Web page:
Tropical Storm Dolly formed in the Caribbean Sea between Honduras and Cuba on July 20, 2008. The storm system never gained hurricane status, but brought very heavy rain to Mexico’s Yucatan region as it traversed the peninsula. The storm re-organized and gained strength when it began crossing the Gulf of Mexico. As of the morning of July 22, forecasters were anticipating that it would just reach minimal hurricane strength before coming ashore again somewhere in the region near Brownsville, Texas, which sits on the border between the United States and Mexico.
This natural-color satellite image, obtained by the Moderate Resolution Imaging Spectroradiometer (MODIS) on NASA’s Terra satellite, shows Tropical Storm Dolly as it appeared at 11:05 a.m. local time (16:05 UTC) on July 20, 2008, just as the storm was forming in the Caribbean Sea south of Cuba. While it is clearly an organized storm, Dolly lacked the signature elements of a powerful hurricane. The storm center lacked an eye, clearly defined spiral arms, and the rotation of the storm is only barely apparent. However, distinct thunderstorm systems within Dolly are apparent; these tall columns of cloud tower over the surrounding cloud deck.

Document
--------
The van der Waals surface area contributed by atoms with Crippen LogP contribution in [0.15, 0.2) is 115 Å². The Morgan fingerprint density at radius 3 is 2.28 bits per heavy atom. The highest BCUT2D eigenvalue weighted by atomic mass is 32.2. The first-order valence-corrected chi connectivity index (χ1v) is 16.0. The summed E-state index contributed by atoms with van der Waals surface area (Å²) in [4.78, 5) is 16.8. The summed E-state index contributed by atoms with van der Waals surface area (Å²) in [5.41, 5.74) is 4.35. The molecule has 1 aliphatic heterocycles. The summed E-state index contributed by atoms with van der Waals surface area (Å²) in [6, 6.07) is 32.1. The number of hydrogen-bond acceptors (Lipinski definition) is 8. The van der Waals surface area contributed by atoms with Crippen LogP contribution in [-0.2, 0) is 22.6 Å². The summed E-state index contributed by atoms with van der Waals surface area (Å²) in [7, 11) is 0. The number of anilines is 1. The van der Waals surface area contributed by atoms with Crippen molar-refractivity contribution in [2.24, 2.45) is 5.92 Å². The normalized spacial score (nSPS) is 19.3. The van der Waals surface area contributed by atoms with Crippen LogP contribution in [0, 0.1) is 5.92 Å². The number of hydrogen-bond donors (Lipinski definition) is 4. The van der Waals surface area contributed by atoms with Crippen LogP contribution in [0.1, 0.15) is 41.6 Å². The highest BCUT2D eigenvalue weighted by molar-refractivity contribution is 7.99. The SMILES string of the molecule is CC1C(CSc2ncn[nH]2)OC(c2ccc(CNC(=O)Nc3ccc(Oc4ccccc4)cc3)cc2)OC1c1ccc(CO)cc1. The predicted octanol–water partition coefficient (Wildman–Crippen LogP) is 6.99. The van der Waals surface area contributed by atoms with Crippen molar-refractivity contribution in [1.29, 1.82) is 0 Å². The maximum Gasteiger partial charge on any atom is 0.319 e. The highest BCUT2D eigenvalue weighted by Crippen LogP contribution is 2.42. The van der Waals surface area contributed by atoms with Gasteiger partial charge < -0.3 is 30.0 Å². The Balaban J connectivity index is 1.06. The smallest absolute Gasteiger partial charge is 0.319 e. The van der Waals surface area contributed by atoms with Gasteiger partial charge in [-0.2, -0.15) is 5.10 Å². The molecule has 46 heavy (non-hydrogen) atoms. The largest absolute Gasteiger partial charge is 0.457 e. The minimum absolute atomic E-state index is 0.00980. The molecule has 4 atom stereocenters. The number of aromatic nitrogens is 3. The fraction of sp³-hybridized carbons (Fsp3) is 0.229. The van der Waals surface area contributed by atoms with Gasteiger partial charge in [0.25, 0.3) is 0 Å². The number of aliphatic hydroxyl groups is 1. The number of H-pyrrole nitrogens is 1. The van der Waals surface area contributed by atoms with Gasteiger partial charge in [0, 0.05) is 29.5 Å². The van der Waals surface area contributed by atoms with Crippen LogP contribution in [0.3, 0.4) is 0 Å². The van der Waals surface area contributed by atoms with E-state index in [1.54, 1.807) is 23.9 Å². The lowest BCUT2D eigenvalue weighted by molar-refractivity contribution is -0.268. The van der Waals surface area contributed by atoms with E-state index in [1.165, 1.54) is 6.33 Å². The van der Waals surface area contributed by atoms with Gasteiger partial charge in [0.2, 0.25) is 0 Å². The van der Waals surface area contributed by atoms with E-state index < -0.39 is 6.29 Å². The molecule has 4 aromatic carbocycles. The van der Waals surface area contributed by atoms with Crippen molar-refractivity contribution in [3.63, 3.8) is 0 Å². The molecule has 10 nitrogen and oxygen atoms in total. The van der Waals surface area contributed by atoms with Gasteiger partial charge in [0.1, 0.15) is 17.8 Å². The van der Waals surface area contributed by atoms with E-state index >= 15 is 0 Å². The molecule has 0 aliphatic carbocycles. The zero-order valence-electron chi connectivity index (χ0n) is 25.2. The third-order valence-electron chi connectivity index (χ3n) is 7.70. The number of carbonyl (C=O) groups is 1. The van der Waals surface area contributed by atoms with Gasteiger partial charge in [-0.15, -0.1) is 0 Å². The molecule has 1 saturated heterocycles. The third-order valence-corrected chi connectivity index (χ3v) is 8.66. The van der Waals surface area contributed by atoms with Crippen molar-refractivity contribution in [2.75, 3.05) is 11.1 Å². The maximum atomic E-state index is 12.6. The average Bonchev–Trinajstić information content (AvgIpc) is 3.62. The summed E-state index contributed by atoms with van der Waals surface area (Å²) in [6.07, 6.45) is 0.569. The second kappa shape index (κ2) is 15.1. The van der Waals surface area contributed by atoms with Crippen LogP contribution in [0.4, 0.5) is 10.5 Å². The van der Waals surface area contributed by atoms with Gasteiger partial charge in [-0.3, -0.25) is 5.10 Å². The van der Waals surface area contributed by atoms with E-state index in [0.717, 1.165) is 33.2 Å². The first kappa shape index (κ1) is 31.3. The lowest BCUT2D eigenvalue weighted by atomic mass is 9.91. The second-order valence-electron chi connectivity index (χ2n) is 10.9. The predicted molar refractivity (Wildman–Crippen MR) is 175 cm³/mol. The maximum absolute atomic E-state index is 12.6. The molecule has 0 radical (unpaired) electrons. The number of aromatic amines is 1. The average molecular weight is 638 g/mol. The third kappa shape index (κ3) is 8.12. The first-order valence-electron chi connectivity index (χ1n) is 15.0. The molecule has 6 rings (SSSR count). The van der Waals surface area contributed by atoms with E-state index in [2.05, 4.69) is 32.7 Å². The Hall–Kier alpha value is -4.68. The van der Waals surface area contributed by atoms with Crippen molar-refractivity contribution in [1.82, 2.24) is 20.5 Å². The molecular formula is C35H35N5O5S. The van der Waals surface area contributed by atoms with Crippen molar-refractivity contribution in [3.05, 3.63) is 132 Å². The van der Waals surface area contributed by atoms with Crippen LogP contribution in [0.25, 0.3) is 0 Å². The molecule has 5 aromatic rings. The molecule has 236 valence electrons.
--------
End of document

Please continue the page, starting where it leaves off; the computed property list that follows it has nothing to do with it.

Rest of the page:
In both northern Mexico and southern Texas, hurricane warnings had local residents and businesses batten down to protect property. According to the Associated Press, officials were particularly concerned about the possibility of substantial flooding associated with the storm, with predictions of storm surge along the coast of about six feet, plus a reasonably high probability of heavy rains, perhaps 25 to 50 centimeters (10 to 20 inches).